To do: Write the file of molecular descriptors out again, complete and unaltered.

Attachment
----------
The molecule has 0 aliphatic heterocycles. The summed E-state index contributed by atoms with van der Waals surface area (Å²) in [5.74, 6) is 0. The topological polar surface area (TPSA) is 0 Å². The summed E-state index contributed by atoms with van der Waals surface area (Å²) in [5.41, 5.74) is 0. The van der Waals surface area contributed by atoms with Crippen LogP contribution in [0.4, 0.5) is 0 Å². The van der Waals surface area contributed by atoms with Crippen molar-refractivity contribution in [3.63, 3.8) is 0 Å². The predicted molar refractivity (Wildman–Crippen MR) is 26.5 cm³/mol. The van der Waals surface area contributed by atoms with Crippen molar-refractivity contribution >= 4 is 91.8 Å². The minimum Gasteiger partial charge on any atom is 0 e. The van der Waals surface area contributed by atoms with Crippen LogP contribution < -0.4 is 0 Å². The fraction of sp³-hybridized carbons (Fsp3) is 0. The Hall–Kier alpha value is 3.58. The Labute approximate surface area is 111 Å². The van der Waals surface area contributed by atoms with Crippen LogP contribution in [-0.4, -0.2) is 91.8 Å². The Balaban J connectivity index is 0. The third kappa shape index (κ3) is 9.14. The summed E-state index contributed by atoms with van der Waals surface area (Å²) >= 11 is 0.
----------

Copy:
The molecule has 0 aliphatic heterocycles. The summed E-state index contributed by atoms with van der Waals surface area (Å²) in [5.74, 6) is 0. The topological polar surface area (TPSA) is 0 Å². The summed E-state index contributed by atoms with van der Waals surface area (Å²) in [5.41, 5.74) is 0. The van der Waals surface area contributed by atoms with Crippen LogP contribution in [0.4, 0.5) is 0 Å². The van der Waals surface area contributed by atoms with Crippen molar-refractivity contribution in [3.63, 3.8) is 0 Å². The predicted molar refractivity (Wildman–Crippen MR) is 26.5 cm³/mol. The van der Waals surface area contributed by atoms with Crippen molar-refractivity contribution >= 4 is 91.8 Å². The minimum Gasteiger partial charge on any atom is 0 e. The van der Waals surface area contributed by atoms with Crippen LogP contribution < -0.4 is 0 Å². The fraction of sp³-hybridized carbons (Fsp3) is 0. The Hall–Kier alpha value is 3.58. The Labute approximate surface area is 111 Å². The van der Waals surface area contributed by atoms with Crippen LogP contribution in [-0.4, -0.2) is 91.8 Å². The Balaban J connectivity index is 0. The third kappa shape index (κ3) is 9.14. The summed E-state index contributed by atoms with van der Waals surface area (Å²) >= 11 is 0.